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Kuwait ‘cracks down’ on proliferation of mosques
August 14, 2018, 8:28 am
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Ministry toughens conditions

Kuwait has issued a list of new criteria to help rein in rogue mosques which abuse the system, reports Gulf News. Under the new measures announced by Islamic Affairs Minister Fahad Al-Afasi, the mosque must have an area of at least 1,000 square metres, effectively ruling out converting small praying places into mosques where Friday prayers can be performed.

The mosque must accommodate at least 500 male and female worshippers and needs to have a parking area for a minimum of 50 cars, the minister said. Under the new rules, the ministry receives an application to have a Friday prayer mosque that is supported by at least 100 people and then conducts a field study to assess the need for it before it announces its decision.

By toughening conditions, the ministry hopes to put an end to the abuse the system by certain individuals who do not to abide by the rules and build mosques within the vicinity of one another, dividing worshippers and causing road traffic congestion in areas near the mosques.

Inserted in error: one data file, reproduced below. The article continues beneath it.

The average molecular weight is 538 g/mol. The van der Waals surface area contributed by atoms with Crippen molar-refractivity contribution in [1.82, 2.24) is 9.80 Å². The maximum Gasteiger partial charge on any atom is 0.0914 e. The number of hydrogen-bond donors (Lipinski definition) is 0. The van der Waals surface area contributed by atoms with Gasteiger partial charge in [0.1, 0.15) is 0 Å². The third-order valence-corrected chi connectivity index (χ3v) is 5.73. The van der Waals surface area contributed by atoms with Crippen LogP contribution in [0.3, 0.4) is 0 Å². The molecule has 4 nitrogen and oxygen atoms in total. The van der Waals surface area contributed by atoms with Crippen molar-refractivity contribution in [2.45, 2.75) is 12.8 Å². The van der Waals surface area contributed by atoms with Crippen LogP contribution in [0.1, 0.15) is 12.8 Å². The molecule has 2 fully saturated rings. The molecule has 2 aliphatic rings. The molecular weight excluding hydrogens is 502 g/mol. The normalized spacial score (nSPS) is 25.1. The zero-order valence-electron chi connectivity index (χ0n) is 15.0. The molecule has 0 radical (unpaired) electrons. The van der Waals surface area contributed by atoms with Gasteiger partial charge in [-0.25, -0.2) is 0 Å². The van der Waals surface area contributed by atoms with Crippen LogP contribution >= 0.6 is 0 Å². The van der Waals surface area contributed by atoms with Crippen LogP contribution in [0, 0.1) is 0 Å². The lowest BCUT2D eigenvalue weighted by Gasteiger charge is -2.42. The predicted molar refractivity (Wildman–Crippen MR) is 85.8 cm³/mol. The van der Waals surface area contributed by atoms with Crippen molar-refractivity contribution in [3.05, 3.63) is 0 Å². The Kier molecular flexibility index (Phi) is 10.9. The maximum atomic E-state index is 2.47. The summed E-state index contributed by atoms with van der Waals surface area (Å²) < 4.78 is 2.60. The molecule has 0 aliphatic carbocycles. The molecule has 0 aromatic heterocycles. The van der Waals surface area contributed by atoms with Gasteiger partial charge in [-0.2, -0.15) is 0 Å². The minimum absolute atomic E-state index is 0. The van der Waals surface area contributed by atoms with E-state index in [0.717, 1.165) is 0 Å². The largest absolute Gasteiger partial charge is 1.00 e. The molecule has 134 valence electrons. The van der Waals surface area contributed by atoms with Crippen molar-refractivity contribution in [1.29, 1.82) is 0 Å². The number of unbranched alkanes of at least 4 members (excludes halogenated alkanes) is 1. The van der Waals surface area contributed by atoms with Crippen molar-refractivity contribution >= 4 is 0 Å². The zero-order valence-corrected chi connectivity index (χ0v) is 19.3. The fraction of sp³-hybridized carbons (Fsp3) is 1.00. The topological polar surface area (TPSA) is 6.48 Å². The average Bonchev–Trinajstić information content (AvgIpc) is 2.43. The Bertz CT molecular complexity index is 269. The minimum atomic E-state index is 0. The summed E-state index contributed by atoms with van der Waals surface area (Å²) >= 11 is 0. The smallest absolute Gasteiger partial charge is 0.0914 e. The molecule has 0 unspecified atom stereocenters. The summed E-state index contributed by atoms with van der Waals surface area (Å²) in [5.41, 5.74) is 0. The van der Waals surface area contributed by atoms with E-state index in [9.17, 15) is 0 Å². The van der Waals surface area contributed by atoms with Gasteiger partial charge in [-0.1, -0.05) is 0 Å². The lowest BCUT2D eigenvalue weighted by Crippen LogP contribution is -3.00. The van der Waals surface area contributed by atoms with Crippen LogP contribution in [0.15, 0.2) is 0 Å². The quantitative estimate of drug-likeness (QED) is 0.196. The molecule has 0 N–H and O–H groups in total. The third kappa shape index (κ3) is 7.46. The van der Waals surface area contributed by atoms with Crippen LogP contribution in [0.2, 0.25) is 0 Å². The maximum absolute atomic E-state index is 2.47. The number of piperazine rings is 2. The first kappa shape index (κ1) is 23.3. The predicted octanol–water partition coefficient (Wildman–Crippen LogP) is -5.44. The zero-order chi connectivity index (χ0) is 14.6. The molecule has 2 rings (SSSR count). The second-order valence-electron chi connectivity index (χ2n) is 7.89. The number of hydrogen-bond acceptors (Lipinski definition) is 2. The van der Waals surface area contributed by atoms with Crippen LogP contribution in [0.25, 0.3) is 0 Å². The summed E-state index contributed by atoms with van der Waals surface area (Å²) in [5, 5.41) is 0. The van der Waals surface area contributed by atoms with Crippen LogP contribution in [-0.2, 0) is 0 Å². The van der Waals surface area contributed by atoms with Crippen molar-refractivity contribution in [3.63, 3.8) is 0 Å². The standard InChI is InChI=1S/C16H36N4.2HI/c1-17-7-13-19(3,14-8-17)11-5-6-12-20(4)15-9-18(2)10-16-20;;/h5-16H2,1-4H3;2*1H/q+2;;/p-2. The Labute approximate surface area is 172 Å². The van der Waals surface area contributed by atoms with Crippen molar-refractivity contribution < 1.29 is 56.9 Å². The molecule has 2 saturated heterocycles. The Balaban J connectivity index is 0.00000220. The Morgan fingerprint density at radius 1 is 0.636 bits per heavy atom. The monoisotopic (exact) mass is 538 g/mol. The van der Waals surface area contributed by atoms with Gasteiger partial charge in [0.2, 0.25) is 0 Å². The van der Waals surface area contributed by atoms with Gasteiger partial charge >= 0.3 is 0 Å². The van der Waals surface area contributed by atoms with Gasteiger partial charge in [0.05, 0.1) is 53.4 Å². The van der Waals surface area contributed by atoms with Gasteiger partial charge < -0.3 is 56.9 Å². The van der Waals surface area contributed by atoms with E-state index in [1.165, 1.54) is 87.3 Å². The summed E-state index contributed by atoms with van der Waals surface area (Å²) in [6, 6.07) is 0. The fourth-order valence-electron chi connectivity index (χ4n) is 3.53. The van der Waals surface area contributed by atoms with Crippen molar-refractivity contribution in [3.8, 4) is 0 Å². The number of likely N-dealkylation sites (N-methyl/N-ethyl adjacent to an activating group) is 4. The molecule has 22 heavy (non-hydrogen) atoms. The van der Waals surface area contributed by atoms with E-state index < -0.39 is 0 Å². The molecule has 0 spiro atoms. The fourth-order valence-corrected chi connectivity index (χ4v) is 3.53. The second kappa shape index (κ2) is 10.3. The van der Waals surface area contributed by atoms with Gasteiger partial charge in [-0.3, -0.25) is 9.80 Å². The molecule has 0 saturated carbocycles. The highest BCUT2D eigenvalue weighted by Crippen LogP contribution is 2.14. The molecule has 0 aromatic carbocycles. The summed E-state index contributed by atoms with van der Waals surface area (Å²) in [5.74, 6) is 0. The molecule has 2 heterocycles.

According to Kuwaiti reports, the state spends annually tens of millions of dinars to fix mosques that are built by private donors, but do not meet the standards set by the ministry. Some of the mosques do not have names while others have names that are different from which under they were officially registered, Kuwaiti daily Al Rai reported.

In one instance of confusion, four mosques have the same name. Kuwait has around 1,500 mosques, including some of the oldest in the region. Almost two thirds of the mosques are used for the Friday sermons and prayers.

Official figures show that the mosques can collectively accommodate more than 2,700,000 people. The Grand Mosque, spanning over 45,000 square metres, is the largest with more than 100,000 worshippers. The average cost of building a mosque is KD 300,000.

Source: Arab Times

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